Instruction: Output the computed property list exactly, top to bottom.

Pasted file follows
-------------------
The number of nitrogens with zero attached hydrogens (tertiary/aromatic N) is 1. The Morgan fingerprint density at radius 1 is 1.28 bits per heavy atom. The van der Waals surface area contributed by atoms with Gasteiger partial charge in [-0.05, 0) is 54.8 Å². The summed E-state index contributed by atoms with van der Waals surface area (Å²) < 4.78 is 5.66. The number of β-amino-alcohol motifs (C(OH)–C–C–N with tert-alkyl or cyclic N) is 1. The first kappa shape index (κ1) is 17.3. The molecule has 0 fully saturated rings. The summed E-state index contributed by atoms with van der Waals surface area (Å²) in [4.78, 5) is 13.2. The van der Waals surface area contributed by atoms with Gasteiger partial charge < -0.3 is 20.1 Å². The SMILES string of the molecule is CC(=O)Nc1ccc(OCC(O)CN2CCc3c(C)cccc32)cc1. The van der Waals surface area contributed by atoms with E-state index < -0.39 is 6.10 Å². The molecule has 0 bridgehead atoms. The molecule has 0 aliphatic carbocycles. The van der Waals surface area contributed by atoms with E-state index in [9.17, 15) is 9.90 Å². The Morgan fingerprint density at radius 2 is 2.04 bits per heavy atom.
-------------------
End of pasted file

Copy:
The number of nitrogens with zero attached hydrogens (tertiary/aromatic N) is 1. The Morgan fingerprint density at radius 1 is 1.28 bits per heavy atom. The van der Waals surface area contributed by atoms with Gasteiger partial charge in [-0.05, 0) is 54.8 Å². The summed E-state index contributed by atoms with van der Waals surface area (Å²) < 4.78 is 5.66. The number of β-amino-alcohol motifs (C(OH)–C–C–N with tert-alkyl or cyclic N) is 1. The first kappa shape index (κ1) is 17.3. The molecule has 0 fully saturated rings. The summed E-state index contributed by atoms with van der Waals surface area (Å²) in [4.78, 5) is 13.2. The van der Waals surface area contributed by atoms with Gasteiger partial charge < -0.3 is 20.1 Å². The SMILES string of the molecule is CC(=O)Nc1ccc(OCC(O)CN2CCc3c(C)cccc32)cc1. The van der Waals surface area contributed by atoms with E-state index < -0.39 is 6.10 Å². The molecule has 0 bridgehead atoms. The molecule has 0 aliphatic carbocycles. The van der Waals surface area contributed by atoms with E-state index in [9.17, 15) is 9.90 Å². The Morgan fingerprint density at radius 2 is 2.04 bits per heavy atom.